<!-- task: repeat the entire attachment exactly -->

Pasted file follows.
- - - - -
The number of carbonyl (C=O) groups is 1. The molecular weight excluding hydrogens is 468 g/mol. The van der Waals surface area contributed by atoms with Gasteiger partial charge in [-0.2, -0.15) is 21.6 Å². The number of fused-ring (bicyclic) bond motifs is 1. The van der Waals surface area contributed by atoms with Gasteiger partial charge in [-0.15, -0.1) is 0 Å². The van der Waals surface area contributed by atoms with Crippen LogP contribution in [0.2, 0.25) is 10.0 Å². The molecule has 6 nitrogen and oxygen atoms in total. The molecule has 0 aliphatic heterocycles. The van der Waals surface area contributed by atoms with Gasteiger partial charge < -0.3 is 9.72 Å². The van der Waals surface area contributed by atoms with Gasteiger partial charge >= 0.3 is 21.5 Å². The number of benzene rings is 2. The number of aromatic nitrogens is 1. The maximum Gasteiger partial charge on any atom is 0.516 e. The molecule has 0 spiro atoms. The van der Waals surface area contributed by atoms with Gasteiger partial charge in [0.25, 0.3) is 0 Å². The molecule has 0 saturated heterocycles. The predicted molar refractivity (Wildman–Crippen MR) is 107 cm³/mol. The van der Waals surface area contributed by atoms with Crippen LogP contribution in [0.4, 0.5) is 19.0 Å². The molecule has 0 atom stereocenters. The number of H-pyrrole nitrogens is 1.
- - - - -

The number of carbonyl (C=O) groups is 1. The molecular weight excluding hydrogens is 468 g/mol. The van der Waals surface area contributed by atoms with Gasteiger partial charge in [-0.2, -0.15) is 21.6 Å². The number of fused-ring (bicyclic) bond motifs is 1. The van der Waals surface area contributed by atoms with Gasteiger partial charge in [-0.15, -0.1) is 0 Å². The van der Waals surface area contributed by atoms with Crippen LogP contribution in [0.2, 0.25) is 10.0 Å². The molecule has 6 nitrogen and oxygen atoms in total. The molecule has 0 aliphatic heterocycles. The van der Waals surface area contributed by atoms with Gasteiger partial charge < -0.3 is 9.72 Å². The van der Waals surface area contributed by atoms with Gasteiger partial charge >= 0.3 is 21.5 Å². The number of benzene rings is 2. The number of aromatic nitrogens is 1. The maximum Gasteiger partial charge on any atom is 0.516 e. The molecule has 0 spiro atoms. The van der Waals surface area contributed by atoms with Gasteiger partial charge in [0.25, 0.3) is 0 Å². The molecule has 0 saturated heterocycles. The predicted molar refractivity (Wildman–Crippen MR) is 107 cm³/mol. The van der Waals surface area contributed by atoms with Crippen LogP contribution in [0.4, 0.5) is 19.0 Å². The molecule has 0 atom stereocenters. The number of H-pyrrole nitrogens is 1.